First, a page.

Game designers have made some of the most mundane human activities interesting and engaging. Case in point: The Sims. A person playing The Sims literally spends his or her time getting the Sim out of bed, feeding them, getting them to the bathroom to get clean and dressed, and then sending them off to work. Not once but over and over again throughout the game. Somehow, the boring, daily routine that we all do transforms into an engaging and interesting game.
The decisions that go into making The Sims an exciting game need to be incorporated into the learning modules we design. So let’s look at one techniques game designers have used in The Sims and other games and consider how we might be able to incorporate those design techniques into the learning we create.
We need to design for action, not content. Many of the e-learning modules I’ve seen or evaluated start by telling the learner some piece of content or information. The module tells them what they are going to learn or why this content is important or that the CEO thinks this course is important. In contrast, The Sims, doesn’t do much telling. When you start the game, almost immediately you need to make selections and decisions. What character? Where should the foundation for the house be located? Where do you put the bathroom, living room and bedrooms? What should your Sim do for a living? In other words, the game involves action and decision-making from the very beginning.
Classroom instruction and e-learning modules need to start with action and activity. Make the learner do something right way. Force them to make a meaningful decision or to solve a problem or even answer a question. Game designers tend to think action and activity first, instructional designers tend to think content first. Break out of the content first mindset and force learners to do something right away. Don’t start with objectives, introductions, or content.
Creating a need for action or decision making within a learning module should not be a difficult task. Often learners are receiving training because the organization expects a certain behavior. For example, an employee in a bank might receive training on what to do if a customer wants to deposit $40,000 cash. Or, an employee in a retail environment is being trained how to respond to a customer who is interested in the technical aspects of a product rather than the aesthetic elements. The result of most learning experiences is that we want the learning to do something differently or better at the end of the instruction. We want them to exhibit the right actions as a result of instruction.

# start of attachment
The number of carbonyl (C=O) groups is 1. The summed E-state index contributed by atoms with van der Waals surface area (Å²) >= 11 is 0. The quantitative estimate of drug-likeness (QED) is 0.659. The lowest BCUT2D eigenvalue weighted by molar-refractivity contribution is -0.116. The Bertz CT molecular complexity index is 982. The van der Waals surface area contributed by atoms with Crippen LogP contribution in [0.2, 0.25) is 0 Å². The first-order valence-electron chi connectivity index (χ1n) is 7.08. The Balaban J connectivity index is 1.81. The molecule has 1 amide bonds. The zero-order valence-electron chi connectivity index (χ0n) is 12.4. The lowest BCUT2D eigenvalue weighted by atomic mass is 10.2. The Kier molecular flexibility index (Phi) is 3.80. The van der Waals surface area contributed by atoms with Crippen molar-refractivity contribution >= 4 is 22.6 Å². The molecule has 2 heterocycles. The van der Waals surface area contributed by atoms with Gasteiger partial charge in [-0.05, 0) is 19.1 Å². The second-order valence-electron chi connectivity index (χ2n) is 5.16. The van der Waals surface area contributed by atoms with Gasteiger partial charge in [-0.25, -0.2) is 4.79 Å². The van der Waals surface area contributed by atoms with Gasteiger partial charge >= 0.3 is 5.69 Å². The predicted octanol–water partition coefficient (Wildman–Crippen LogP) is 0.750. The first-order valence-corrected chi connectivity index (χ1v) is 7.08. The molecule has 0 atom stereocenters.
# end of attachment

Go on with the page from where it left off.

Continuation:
Create learning that engages the learning in performing the right action. Don’t tell them the right action, have them perform the right action. Start the module for the bank employee by having the employ make a decision as soon as they enter the module. Start with “one of your customers walks up to your teller window with a suitcase and says they want to deposit $40,000. What is the first thing you would do?” This type of opening requires the learner to make a decision and to take action. They aren’t reading learning objectives or skimming an overview of banking rules or listening to a video of the compliance officer detailing the importance of compliance, instead, they need to make a decision. The learner, before any instruction, is immediately involved and making a decision.
Game designers seem to instinctively know what engages players. In reality, it’s not instinct, its knowledge that has been gathered over many decades of developing engaging games. If game developers don’t make engaging games, no one buys their products. There are no mandatory game requirements.
Game designers know how to create engagement because they’ve experimented with techniques and processes until they discovered what works. Borrowing from those years and years of experiments and trial-and-error can enable learning designers to create engaging instruction. While there are dozens of simple and sophisticated techniques that go into creating engaging games, we can start with the simple and straightforward technique of making the learner do something at the beginning of instruction. Making a learning take some type of action is a good way to begin to think like a game designer.